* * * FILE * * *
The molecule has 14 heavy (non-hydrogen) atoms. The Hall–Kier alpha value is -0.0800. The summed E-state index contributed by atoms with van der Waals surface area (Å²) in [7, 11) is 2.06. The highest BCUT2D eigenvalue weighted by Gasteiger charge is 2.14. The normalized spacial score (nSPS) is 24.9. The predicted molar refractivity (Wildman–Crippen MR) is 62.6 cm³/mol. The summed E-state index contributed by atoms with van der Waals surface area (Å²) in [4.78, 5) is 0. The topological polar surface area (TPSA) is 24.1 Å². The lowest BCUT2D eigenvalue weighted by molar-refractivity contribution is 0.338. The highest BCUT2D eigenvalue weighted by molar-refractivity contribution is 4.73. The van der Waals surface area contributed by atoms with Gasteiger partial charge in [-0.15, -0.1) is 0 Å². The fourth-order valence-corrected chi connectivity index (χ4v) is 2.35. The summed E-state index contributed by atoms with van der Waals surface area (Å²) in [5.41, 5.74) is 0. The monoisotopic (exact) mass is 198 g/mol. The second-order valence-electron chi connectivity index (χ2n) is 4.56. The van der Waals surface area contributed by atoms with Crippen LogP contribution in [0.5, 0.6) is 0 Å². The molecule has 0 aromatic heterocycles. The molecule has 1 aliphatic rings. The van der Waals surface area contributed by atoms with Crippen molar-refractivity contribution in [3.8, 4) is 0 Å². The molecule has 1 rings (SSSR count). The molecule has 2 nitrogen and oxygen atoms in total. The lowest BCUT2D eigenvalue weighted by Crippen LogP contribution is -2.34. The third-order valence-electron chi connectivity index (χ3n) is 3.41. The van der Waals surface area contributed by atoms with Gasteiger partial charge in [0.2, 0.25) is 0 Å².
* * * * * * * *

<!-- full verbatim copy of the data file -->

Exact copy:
The molecule has 14 heavy (non-hydrogen) atoms. The Hall–Kier alpha value is -0.0800. The summed E-state index contributed by atoms with van der Waals surface area (Å²) in [7, 11) is 2.06. The highest BCUT2D eigenvalue weighted by Gasteiger charge is 2.14. The normalized spacial score (nSPS) is 24.9. The predicted molar refractivity (Wildman–Crippen MR) is 62.6 cm³/mol. The summed E-state index contributed by atoms with van der Waals surface area (Å²) in [4.78, 5) is 0. The topological polar surface area (TPSA) is 24.1 Å². The lowest BCUT2D eigenvalue weighted by molar-refractivity contribution is 0.338. The highest BCUT2D eigenvalue weighted by molar-refractivity contribution is 4.73. The van der Waals surface area contributed by atoms with Gasteiger partial charge in [-0.15, -0.1) is 0 Å². The fourth-order valence-corrected chi connectivity index (χ4v) is 2.35. The summed E-state index contributed by atoms with van der Waals surface area (Å²) in [5.41, 5.74) is 0. The monoisotopic (exact) mass is 198 g/mol. The second-order valence-electron chi connectivity index (χ2n) is 4.56. The van der Waals surface area contributed by atoms with Crippen LogP contribution in [0.5, 0.6) is 0 Å². The molecule has 0 aromatic heterocycles. The molecule has 1 aliphatic rings. The van der Waals surface area contributed by atoms with Crippen molar-refractivity contribution in [3.8, 4) is 0 Å². The molecule has 1 rings (SSSR count). The molecule has 2 nitrogen and oxygen atoms in total. The lowest BCUT2D eigenvalue weighted by Crippen LogP contribution is -2.34. The third-order valence-electron chi connectivity index (χ3n) is 3.41. The van der Waals surface area contributed by atoms with Gasteiger partial charge in [0.2, 0.25) is 0 Å².